The angulation and alignment of loupes must be custom fit to the clinician to effectively prevent eyestrain. Additionally, illumination is an important factor, as enhanced illumination increases both depth of field and visual acuity.5,11 Although oral health professionals with presbyopia can compensate by using magnification, they may not be able to achieve the same visual acuity as they had in their youth.5,11

Today, with increasing use of technological devices, many individuals experience symptoms of digital eyestrain.6 Nearly 80% of Americans report using digital devices for more than two hours daily, and 59% attest to experiencing digital eyestrain.6 The most common indicators of digital eyestrain are headaches, dry eyes, blurred vision, and neck and shoulder pain.6 Increasingly, oral health professionals are using digital technologies and devices when treating patients. Digital radiography, intraoral scans, electronic health records, and prescription and insurance databases are used in the dental team’s day-to-day functions. The combined use of these technologies in dental settings increases screen time, which may raise the risk of digital eyestrain.

To alleviate digital eyestrain, special eyewear — including contact lenses with magnification, and eyewear with blue-light filtering and antireflective capabilities — is recommended.6 Additional solutions for reducing digital eyestrain include reducing overhead lighting to decrease screen glare, increasing text font sizes, taking frequent breaks, and maintaining proper viewing distance from the digital device.6 Oral health professionals should have near vision tested regularly, and discuss their digital activities with an eye care provider to relieve eyestrain and support visual acuity.

The addition of loupes in oral health curricula should be considered, as their use may enable students to better assess clinical details, as well as the overall oral health status of patients.12 Although loupes are being used in private practice to improve ergonomics and enhance visual acuity, they are not always routinely implemented in dental educational programs.13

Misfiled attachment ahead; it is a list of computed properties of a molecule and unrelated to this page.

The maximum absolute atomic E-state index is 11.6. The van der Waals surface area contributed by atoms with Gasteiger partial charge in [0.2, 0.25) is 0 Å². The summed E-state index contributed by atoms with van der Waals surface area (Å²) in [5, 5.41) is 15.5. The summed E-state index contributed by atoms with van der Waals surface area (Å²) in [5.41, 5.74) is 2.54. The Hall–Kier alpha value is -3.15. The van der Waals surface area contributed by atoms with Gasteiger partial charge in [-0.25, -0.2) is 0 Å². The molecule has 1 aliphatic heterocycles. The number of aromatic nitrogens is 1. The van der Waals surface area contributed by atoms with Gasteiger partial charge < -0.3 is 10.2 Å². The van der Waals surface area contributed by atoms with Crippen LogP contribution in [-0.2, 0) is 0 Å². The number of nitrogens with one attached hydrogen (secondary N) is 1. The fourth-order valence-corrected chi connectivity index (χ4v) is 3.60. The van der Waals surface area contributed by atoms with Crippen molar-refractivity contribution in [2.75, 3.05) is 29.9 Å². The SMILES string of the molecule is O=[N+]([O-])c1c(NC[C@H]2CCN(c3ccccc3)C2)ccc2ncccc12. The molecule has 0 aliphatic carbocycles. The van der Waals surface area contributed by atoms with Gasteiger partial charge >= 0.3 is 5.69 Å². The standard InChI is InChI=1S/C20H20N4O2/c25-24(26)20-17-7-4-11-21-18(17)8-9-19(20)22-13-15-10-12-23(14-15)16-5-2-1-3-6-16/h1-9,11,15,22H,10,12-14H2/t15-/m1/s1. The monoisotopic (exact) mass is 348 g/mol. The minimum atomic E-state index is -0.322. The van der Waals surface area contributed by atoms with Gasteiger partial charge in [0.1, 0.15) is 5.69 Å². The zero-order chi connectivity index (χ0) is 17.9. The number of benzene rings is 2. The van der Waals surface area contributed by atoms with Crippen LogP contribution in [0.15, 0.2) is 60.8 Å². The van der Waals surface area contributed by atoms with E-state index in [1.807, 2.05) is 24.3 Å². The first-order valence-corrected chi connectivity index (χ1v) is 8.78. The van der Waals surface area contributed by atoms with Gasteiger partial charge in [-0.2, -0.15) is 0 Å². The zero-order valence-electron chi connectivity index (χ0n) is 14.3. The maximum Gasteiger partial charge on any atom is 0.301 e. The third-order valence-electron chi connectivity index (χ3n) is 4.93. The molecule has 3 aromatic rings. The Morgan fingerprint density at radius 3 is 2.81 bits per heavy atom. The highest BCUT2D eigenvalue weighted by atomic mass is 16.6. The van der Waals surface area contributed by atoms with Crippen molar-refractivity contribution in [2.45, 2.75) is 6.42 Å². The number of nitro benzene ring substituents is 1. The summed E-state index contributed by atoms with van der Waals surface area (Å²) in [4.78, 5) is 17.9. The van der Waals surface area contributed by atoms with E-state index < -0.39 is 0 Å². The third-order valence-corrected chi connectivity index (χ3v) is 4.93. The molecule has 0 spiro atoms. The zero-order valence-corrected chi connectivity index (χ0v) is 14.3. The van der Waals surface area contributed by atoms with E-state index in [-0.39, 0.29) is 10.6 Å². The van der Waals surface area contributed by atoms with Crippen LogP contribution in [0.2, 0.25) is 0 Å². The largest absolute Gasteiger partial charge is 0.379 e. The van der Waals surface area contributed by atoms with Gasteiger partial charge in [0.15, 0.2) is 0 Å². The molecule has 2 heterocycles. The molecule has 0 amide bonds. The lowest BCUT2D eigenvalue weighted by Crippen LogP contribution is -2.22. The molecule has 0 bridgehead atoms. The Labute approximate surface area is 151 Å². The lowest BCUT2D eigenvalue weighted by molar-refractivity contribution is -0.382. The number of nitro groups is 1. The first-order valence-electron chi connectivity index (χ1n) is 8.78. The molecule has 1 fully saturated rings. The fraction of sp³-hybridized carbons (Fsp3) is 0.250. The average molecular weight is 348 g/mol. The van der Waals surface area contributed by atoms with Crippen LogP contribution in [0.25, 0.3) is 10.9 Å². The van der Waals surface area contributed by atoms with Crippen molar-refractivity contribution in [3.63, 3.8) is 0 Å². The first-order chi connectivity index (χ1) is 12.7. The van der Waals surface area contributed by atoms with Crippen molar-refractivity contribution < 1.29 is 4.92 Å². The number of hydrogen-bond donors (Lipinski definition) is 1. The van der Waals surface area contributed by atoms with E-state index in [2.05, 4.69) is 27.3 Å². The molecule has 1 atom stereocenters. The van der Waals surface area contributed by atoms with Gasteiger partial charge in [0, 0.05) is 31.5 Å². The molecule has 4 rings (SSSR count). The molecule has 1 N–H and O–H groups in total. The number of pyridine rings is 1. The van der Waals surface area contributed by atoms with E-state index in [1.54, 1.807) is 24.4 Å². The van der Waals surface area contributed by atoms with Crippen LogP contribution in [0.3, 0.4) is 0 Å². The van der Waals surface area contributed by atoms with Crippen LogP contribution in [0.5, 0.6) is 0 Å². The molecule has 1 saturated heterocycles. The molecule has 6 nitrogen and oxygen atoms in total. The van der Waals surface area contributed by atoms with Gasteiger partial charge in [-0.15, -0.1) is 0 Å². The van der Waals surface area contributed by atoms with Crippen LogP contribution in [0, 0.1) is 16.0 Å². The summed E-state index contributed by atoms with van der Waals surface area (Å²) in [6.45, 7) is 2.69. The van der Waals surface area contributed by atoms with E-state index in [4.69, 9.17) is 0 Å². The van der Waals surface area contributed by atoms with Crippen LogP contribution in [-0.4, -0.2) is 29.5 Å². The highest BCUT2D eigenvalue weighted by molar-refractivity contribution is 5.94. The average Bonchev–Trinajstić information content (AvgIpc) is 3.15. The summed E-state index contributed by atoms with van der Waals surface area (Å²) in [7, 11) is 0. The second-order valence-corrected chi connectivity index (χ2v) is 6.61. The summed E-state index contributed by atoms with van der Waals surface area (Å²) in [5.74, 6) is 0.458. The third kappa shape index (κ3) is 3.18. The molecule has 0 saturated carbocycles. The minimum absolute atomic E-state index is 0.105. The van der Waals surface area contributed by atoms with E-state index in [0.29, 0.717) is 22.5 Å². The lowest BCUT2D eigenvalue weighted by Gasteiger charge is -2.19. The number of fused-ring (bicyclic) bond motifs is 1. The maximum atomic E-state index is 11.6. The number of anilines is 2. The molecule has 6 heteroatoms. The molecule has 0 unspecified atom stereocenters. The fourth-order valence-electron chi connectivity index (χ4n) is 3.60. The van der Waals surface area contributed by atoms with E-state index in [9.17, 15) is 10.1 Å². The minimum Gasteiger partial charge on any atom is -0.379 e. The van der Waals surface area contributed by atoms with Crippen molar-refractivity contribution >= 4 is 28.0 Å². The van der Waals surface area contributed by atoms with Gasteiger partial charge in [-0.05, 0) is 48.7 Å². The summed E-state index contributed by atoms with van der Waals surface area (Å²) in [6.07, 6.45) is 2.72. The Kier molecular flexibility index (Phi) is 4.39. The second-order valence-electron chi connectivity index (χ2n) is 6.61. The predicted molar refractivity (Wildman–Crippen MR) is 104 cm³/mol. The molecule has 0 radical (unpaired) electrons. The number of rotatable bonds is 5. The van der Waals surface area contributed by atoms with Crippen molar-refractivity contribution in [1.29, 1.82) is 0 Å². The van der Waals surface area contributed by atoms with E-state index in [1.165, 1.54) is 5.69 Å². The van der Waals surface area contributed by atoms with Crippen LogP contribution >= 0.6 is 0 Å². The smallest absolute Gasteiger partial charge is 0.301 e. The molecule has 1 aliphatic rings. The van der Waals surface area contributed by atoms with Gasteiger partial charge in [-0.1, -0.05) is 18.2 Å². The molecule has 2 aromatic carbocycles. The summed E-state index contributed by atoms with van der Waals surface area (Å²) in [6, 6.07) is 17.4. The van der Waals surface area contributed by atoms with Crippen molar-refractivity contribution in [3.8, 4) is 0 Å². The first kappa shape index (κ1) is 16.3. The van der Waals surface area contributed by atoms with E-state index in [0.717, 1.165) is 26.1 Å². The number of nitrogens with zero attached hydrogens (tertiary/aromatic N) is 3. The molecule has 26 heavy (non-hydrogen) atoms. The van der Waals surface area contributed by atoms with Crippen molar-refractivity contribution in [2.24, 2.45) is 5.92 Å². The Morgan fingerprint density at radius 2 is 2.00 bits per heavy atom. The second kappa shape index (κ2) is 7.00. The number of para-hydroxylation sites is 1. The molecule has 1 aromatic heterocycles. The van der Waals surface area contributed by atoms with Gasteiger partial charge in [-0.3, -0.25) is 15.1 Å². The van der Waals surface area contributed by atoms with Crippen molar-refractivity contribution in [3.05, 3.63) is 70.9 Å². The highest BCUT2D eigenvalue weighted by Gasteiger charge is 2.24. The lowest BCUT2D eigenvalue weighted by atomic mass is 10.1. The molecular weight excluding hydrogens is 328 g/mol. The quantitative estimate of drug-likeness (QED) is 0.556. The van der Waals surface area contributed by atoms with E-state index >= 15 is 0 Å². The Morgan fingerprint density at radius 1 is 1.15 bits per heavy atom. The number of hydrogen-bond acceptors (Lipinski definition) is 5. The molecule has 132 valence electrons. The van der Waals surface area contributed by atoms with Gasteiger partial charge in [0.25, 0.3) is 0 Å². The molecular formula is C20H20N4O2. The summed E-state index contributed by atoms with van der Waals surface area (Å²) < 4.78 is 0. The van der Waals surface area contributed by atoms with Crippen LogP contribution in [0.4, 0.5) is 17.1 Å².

In the dental office, research suggests injuries caused by musculo­skeletal disorders can be minimized or prevented with the use of appropriate equipment, including loupes and illumination. This combination can also reduce cognitive and physical stress by creating a safe, healthy and comfortable workspace for dental teams. Additionally, the early incorporation of magnification may help diminish the inevitable decline in vision over time.13


Using magnification aids, such as loupes, can reinforce proper ergo­nomics, improve musculoskeletal health, and reduce eyestrain. Taking steps to support visual acuity over a clinician’s lifetime can enhance physical health and lead to longer, more productive careers.12

The influence of age, eyestrain, and leading causes of visual impairment can compromise detail detection and clinical precision.3,4,11 Thus, oral health professionals should be aware of — and willing to consider — methods to compensate for visual deficiencies. The timing of adoption is also an important consideration, as Maillet et al14 report that early use of magnification not only enhances visual acuity, it also supports effective ergonomic practice over the course of the clinician’s career.


  • Research shows that 87% of dentists will experience some type of eyestrain, and 90% will require visual assistance at some point.10